What does China2025 mean to you?

When China overtook Japan as the world’s second largest economy in 2011, labour shortages and rising wages were starting to emerge as serious concerns – many foreign and domestic manufacturers, still shaken by the 2008 financial crisis, started to suffer from the increasing costs of their Made in China production operations. Some enterprises chose to relocate to new, emerging Asian countries while others, like Foxconn, set in motion their plans to substitute human workers with robots, and automated their manufacturing systems.

The financial crisis served to emphasise just how strong the ties are that link our global economic system and profoundly impacted China’s export-driven economy. Responding to this event, China’s 12th Five-Year Plan, issued in 2011, set out the ambition to shift to a domestically-driven economy as a key goal for the country’s future development. This implied, for the first time, a serious interest in upgrading the low-cost/low-quality value chain with innovation and technology and included the first call for the development of “indigenous innovation”.

Also in response to the financial crisis, a number of innovation-driven economies scaled up investment in research and development (R&D) in different fields. The ensuing developments in IT, robotics and automation worldwide gave rise to hope that there would be a re-settlement of a wider manufacturing base back in USA and Europe, boosting their economies and resulting in job creation. Germany was the first to connect the dots and launch a project to promote a High-Tech Strategy 2020 Action Plan in November 2011. In October 2012, as part of this plan, an Industry 4.0 Working Group was created. Several national industry leaders developed guidelines to promote the 4th Industrial Revolution based on a ‘smart factory’ concept centred around so-called cyber physical systems (CPS). The original vision of this automation trend was to allow production to take place closer to the final market, thanks to a reduction of labour-related costs. For China, this represented a threat to its future development and stability. Chinese leaders realised that the country urgently needed a strong transformation of their domestic industries to keep up or stay ahead.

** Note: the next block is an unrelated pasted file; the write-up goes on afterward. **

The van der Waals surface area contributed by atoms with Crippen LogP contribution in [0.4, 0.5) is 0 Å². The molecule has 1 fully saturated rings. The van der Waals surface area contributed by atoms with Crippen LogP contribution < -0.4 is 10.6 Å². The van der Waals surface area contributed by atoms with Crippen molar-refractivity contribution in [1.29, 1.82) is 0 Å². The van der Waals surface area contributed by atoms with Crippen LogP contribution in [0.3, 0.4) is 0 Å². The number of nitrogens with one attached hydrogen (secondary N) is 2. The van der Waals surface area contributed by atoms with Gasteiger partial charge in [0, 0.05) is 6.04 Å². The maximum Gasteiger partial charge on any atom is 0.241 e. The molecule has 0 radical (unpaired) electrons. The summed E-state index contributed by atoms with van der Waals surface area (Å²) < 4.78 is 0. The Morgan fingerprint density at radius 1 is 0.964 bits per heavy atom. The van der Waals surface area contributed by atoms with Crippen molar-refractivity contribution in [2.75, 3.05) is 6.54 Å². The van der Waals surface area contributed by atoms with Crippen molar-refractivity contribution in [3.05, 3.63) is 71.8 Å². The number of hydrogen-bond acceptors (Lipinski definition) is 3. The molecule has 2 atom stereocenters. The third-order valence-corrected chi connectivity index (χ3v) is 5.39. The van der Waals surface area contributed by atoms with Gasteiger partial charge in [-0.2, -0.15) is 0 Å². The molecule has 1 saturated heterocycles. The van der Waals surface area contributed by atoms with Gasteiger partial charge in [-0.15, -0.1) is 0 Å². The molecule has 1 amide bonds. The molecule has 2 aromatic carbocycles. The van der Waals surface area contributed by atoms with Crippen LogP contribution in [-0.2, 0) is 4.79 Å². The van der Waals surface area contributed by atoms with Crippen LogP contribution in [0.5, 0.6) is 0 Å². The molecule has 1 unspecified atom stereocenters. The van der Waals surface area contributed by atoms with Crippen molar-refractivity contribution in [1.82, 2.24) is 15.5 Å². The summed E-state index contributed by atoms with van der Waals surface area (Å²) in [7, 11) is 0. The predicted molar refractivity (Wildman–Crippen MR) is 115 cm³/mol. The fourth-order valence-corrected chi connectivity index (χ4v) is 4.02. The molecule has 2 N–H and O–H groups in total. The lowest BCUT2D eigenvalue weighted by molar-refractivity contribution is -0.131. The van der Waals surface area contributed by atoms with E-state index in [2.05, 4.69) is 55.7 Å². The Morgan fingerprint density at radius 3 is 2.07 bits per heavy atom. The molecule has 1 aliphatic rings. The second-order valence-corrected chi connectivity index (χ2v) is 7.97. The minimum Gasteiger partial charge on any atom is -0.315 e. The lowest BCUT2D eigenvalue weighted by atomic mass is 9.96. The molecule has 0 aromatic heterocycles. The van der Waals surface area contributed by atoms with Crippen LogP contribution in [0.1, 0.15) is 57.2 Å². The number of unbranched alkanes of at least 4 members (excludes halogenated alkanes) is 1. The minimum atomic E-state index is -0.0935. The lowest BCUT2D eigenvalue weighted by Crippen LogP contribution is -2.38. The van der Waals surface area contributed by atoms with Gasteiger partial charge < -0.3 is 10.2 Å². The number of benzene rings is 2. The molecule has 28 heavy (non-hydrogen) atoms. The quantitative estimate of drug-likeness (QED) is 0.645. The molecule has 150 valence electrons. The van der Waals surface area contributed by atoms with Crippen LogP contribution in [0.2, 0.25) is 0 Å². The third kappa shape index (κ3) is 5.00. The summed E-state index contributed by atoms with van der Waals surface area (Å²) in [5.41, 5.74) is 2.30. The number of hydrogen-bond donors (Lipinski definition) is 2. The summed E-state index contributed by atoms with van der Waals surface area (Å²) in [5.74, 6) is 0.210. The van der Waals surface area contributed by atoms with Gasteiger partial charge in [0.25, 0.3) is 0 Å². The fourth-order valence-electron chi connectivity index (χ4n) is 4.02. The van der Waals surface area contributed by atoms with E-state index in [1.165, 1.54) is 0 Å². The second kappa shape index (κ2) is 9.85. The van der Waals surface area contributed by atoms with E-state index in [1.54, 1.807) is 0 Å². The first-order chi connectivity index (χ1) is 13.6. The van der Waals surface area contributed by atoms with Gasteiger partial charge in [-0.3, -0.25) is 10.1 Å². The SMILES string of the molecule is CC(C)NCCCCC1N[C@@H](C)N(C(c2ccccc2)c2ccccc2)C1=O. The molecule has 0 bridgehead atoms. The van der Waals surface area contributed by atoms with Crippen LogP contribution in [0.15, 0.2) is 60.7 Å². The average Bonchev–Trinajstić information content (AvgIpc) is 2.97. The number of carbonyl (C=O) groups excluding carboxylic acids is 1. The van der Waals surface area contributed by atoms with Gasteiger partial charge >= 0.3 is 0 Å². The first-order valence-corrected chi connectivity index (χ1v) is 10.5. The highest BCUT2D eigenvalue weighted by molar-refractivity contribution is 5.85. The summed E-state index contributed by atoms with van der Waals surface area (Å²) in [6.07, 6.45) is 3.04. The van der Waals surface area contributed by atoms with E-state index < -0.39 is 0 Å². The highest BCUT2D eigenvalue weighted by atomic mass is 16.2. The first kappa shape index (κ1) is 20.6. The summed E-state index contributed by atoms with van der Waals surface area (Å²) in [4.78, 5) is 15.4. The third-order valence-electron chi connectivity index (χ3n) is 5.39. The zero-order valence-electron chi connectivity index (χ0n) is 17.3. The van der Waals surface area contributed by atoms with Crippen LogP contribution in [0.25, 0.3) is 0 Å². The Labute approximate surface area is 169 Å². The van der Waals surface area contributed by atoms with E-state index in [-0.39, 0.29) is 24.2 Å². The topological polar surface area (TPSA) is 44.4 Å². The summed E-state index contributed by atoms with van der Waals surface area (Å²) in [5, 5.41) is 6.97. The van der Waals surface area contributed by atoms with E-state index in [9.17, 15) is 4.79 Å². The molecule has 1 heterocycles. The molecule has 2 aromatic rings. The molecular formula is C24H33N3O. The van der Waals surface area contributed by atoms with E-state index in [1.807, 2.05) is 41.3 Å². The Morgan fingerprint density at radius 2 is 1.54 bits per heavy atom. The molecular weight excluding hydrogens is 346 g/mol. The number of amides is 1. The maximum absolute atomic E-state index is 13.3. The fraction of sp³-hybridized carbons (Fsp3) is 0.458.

In May 2015 China launched the 10-year plan known as China Manufacturing 2025 (CM2025) to promote industrial modernisation and a comprehensive upgrading of domestic manufacturing systems, supported by the plan known as Internet+. The China 2025 plan identifies ten major fields as priorities: new advanced information technologies; automated machine tools and robotics; aerospace and aeronautical equipment; maritime equipment and modern shipping; new-energy vehicles and equipment; power equipment; agricultural equipment; new materials; and biopharma and advanced medical products.

Intelligent manufacturing (based on the concepts of CPSs, the IoT and the Internet of Services) will be the major contributor to China reaching its goals to become a technology leader. Germany and its Industry 4.0 concept is considered the model to follow. It is expected that this will help Chinese manufacturers to increase efficiency, while producing higher quality goods at lower costs. In this sense China and Germany are already cooperating both as trade partners and in technology transfer projects.

At present, CM2025 is still just a general framework which lacks a full integration within the different ministries and administrations, both at national and local level. Some key dates have been identified, though, which extends the life of the plan well beyond 2025: upgrade China’s industrial base by 2025; realise the ability to compete globally with main players by 2035; be a world-leading manufacturing nation by 2049. China’s 13th Five-Year Plan, which covers the period 2016–2020, further promotes innovation as a means to supporting a greener development of the economy and the overall wellbeing of the population: the ‘Chinese Dream’.

This initiative should involve China’s industrial sectors in all its fields and cover processes, standards, systems, methodologies and human resources education. A change in management mind-set, which hasn’t yet progressed from a traditional short-term, cost-control approach toward a long-term cost/quality balance, is also necessary. The main challenges that China will face are related to the fact that most of the technologies required for this modernisation must be imported and the scale of investment in R&D that is required is still out of reach for many local manufacturers. Further opening up will also be necessary for China to successfully create an environment that stimulates innovation. This gives European companies and professionals a competitive advantage to become preferential partners for Chinese manufacturers in their race toward modernisation: China needs us now to upgrade and learn.

However, this is potentially a dangerous path to follow for European countries if it is not taken with a balanced compromise with respect to roles and responsibilities. We should not forget that the ultimate goal of CM2025 is to promote indigenous (meaning Chinese) innovation and become a global manufacturing leader in innovation by 2049. Making a conscious and strategic decision is necessary; continuous innovation must become a main priority for European companies if they don’t want to be out of the game by 2049. For evidence of this, we only need to remind ourselves of the increasing international competition of Chinese railway manufacturers.